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Science Policy Around the Web – June 5, 2015

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By: Elisavet Serti, Ph.D.

Science Policy

The growing challenges of scientific advising

Scientists are increasingly called upon to share their scientific expertise and help governments shape policies and regulations in response to public health threats, such as the recent Ebola epidemic. During this time, the director of the National Institute of Allergy and Infectious Diseases, Dr. Anthony Fauci, was interviewed daily and met with high ranking government officials in order to inform the public about the Ebola disease. His job was to specify precautions should be taken, what safety regulations should be established in order to control the epidemic and avoid its spread to the United States, and how infected patients should be treated. This crisis, and the way it was handled by the media, is one of the several examples of the importance of scientific counseling and its challenges. Other scientists that were involved in Ebola research or other infectious diseases were also frequently asked for their scientific perspective.

According to a recent article in Science magazine, the Organization for Economic Co-operation and Development (OECD) recently issued a report entitled Scientific Advice for Policy Making to illuminate the roles and responsibility of scientists in policy decisions. OECD reported that, in emergency situations, media interest “can encourage alternative sources of scientific or expert information to publicize their own diagnoses or forecasts, which can differ significantly from the views of official/mandated scientific advisory structures”. While different scientific perspectives are necessary for the process of public health related issues, “[t]he diversity of solicited and unsolicited advice can be a challenge for decision-makers [and] create confusion in the public realm.” The article concluded that an advising scientist should have some specific qualities before joining the arena of science policy. Today, “[s]cientists find themselves in a policy arena where the interests of a variety of stakeholders have to be balanced: scientists, policy and law makers, regulators, industry, [nongovernmental organizations], the public at large,” the report says. Scientists should therefore “be open to expert opinions coming from outside their selected group,” and recognize “that relevant expertise is often available outside established academic structures.” Finally, scientific advisers should accept and communicate the issue of scientific uncertainty and the need of more research before expressing an absolute opinion. “As a general rule, [they] should explicitly assess uncertainties and communicate and explain them to policy makers,” the report says. “In emergencies or on controversial issues, policy makers and the general public want quick answers from the scientific establishment, and researchers are under pressure to come up with clear-cut advice, even though the uncertainties are often high.” (Elisabeth Pain, Science Careers)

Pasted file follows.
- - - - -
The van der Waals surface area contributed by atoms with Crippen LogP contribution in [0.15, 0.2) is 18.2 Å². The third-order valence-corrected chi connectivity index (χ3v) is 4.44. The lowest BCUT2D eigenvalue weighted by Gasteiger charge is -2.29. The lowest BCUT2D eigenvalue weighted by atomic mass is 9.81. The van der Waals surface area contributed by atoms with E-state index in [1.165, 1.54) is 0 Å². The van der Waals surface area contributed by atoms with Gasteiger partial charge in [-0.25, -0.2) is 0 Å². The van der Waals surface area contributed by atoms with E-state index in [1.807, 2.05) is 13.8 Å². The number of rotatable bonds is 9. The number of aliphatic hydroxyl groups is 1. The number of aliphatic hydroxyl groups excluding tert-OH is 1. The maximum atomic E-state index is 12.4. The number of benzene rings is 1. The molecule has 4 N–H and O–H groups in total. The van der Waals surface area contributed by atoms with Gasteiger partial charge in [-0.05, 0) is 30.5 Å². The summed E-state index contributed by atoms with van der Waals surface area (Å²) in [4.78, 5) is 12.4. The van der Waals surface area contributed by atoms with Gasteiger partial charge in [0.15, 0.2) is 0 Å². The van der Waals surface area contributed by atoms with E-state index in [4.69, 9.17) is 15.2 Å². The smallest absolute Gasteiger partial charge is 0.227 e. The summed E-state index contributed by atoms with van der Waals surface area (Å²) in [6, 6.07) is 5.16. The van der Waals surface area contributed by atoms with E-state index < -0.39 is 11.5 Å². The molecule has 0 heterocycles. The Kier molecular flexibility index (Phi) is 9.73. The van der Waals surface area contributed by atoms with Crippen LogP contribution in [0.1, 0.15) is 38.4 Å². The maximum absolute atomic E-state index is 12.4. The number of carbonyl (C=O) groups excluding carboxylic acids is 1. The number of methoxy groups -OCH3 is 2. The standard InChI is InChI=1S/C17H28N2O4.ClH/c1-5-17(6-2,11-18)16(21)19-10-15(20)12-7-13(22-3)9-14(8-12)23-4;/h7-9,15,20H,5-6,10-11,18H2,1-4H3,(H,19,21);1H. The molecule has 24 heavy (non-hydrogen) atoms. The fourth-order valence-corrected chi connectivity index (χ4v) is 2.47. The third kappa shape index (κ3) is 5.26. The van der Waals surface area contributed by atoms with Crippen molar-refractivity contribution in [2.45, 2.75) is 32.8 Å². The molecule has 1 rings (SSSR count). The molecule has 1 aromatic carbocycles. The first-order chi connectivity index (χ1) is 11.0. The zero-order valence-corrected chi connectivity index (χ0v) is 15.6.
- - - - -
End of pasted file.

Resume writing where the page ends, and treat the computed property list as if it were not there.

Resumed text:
Science and Foreign Policy

Cuba’s scientists are ready to rejoin the international scientific community